I am pissed that the local media says covid deaths with underlying health conditions. This makes people think they're immune from it. Guess what people, underlying health conditions: high blood pressure, diabetes, over weight..... Everyone has underlying health conditions. (Comment via Twitter)

I fully understand where that sentiment is coming from. Laredo officials pop up on our social media feeds to give us the new tallies of those affected by Covid-19. As of early this afternoon, 2,163 Laredoans have tested positive for Coronavirus; and the new death toll is at 36. The practice of having our leaders go through a presentation by roll call has become rote. Worse yet, they remind us that those who have perished had some sort of underlying condition.  

It's useless information for the layman, really. Death should be death. It shouldn't be qualified with vague language. And underlying conditions can be any host of medical ailments. You turn 40 and you automatically join the underlying condition peer group. If I jump onto a scale right now and refer to a BMI chart, I'll be reminded that I fall into the obese category. I don't consider myself obese. However, researchers have come up with a system to help me gauge my well being. They're saying, watch your weight and eat better for improved results over the long term. Still, I gorge on chips and down them with a sugary soda, because I still haven't crossed the event horizon. I'm doing okay and I have plenty of time to make corrections. That's my thought process.

The messaging that's echoed by our leaders and media outlets is doing the same: it's reassuring us that this new virus has an ugly fate for the weakest among us. Those with unmanaged comorbidities, those who are frail are the ones with one foot in the grave. The others will die, not us! Our doctors have never uttered the words underlying condition to our face, and thus, we should be fine.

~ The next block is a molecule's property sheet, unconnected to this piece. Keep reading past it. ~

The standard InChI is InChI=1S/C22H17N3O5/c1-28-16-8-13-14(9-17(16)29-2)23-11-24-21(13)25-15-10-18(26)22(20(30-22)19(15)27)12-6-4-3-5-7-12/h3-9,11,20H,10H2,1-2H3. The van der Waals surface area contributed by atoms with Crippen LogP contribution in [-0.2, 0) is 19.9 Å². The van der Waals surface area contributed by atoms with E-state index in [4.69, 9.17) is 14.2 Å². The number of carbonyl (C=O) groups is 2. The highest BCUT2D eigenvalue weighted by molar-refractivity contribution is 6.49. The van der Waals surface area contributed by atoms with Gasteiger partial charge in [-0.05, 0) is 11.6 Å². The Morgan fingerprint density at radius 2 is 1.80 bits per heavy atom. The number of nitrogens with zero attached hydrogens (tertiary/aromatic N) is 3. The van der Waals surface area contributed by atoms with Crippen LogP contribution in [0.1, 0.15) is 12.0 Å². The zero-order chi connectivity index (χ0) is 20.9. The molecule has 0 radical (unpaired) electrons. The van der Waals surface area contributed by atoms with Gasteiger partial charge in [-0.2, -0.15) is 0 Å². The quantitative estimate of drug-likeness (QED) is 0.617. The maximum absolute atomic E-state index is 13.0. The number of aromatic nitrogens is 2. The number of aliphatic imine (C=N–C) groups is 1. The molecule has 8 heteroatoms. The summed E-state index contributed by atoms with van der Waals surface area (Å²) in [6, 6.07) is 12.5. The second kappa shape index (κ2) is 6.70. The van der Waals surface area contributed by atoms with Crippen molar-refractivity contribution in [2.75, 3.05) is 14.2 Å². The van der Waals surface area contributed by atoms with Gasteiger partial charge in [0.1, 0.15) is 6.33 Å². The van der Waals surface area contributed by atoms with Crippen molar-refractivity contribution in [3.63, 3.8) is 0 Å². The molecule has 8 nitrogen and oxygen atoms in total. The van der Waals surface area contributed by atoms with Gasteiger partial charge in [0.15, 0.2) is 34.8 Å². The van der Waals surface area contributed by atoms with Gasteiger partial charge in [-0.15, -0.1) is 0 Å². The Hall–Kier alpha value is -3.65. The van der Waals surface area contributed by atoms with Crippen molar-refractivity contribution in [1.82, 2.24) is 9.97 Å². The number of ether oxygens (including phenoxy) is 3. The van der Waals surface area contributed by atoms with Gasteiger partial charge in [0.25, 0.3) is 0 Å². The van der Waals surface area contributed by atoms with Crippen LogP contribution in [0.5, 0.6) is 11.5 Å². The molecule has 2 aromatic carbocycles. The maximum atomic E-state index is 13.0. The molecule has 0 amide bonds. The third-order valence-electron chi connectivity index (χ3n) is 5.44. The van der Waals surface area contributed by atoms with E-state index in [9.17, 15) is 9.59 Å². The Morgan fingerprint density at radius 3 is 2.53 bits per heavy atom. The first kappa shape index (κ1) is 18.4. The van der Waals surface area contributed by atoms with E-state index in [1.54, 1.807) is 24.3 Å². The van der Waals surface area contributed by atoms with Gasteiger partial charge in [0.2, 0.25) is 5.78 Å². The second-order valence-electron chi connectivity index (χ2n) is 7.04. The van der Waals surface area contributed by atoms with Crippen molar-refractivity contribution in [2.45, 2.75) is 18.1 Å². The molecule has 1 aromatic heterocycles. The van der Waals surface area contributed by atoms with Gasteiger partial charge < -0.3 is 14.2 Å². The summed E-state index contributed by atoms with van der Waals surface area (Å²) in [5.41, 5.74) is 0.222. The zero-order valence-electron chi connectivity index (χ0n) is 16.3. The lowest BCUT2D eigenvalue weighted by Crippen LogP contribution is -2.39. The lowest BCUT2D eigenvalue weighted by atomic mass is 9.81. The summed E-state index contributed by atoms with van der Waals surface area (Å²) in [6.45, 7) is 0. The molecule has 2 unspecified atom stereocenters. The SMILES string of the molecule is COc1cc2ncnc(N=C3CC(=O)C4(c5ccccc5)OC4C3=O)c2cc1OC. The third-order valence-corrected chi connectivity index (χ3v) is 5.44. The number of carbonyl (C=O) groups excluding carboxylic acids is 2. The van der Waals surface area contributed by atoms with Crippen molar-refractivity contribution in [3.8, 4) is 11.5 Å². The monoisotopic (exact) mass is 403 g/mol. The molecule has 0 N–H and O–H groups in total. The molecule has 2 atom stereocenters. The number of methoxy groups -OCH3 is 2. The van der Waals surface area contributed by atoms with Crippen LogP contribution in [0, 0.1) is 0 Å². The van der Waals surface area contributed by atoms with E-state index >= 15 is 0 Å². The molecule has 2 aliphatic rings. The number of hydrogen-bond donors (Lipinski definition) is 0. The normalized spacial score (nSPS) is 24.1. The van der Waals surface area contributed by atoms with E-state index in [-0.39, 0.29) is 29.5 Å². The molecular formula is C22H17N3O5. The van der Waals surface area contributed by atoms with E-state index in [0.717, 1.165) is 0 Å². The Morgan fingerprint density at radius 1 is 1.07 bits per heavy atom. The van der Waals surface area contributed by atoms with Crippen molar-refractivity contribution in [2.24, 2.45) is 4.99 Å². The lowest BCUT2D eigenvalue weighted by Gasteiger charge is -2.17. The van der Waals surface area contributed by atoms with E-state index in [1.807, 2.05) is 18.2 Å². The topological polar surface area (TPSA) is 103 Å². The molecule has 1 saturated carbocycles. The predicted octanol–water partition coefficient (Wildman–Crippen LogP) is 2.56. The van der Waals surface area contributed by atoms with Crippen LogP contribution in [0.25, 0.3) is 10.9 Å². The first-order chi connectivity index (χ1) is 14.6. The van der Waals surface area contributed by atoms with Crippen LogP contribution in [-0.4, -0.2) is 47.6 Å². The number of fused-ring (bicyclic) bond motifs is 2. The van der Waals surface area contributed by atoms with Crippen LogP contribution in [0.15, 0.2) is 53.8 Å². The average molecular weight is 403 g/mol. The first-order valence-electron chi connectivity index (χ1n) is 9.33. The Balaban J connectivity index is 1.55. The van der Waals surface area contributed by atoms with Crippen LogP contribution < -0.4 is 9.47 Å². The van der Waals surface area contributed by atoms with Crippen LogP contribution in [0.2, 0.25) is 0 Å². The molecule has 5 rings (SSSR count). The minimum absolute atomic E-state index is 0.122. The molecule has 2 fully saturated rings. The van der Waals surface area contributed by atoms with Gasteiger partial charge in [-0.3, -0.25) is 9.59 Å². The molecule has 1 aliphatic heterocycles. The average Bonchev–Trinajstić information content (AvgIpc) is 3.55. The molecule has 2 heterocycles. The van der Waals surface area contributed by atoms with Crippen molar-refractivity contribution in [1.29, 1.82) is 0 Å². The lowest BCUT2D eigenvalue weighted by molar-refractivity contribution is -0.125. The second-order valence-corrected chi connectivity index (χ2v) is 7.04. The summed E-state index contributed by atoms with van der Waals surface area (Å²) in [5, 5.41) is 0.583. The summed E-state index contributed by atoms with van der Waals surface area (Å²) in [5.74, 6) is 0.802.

We rationalize death to assuage our own fears and neglect to think that anyone with a medical condition can live a productive life.

In looking at inspirational thoughts for people with cancer, I came across this one: Cancer is a word, not a death sentence. In our current public health crisis, Covid-19 plus underlying condition equals death sentence. At least, that's what the wording tells us. Uttering underlying condition time and again is repetitive and vacuous. Meaning is stripped away from a person's death.  

36 Laredoans have died -- they probably didn't have to. But because of our lack of leadership, they did. Our response has been inefficient and marred by bickering. Medical treatment is reactive and there's no telling when we'll have a useful vaccine to combat our virulent enemy. Blacks and Latinos are disproportionately affected by Covid-19. All of this should be flagged as the contributing cause of death, not underlying condition(s).

There's too much confusion, however. The only consistent messaging thrown at us is underlying conditions. We'll use it as a salve for the psychological wound inflicted upon us. It's all we've got at this point.

Wednesday, June 3, 2020

Bland Comments From City Leaders

The tweet from Congressman Henry Cuellar makes no mention of police brutality.  His thoughts on the current crisis around the country go as far as the Twitter character count rule.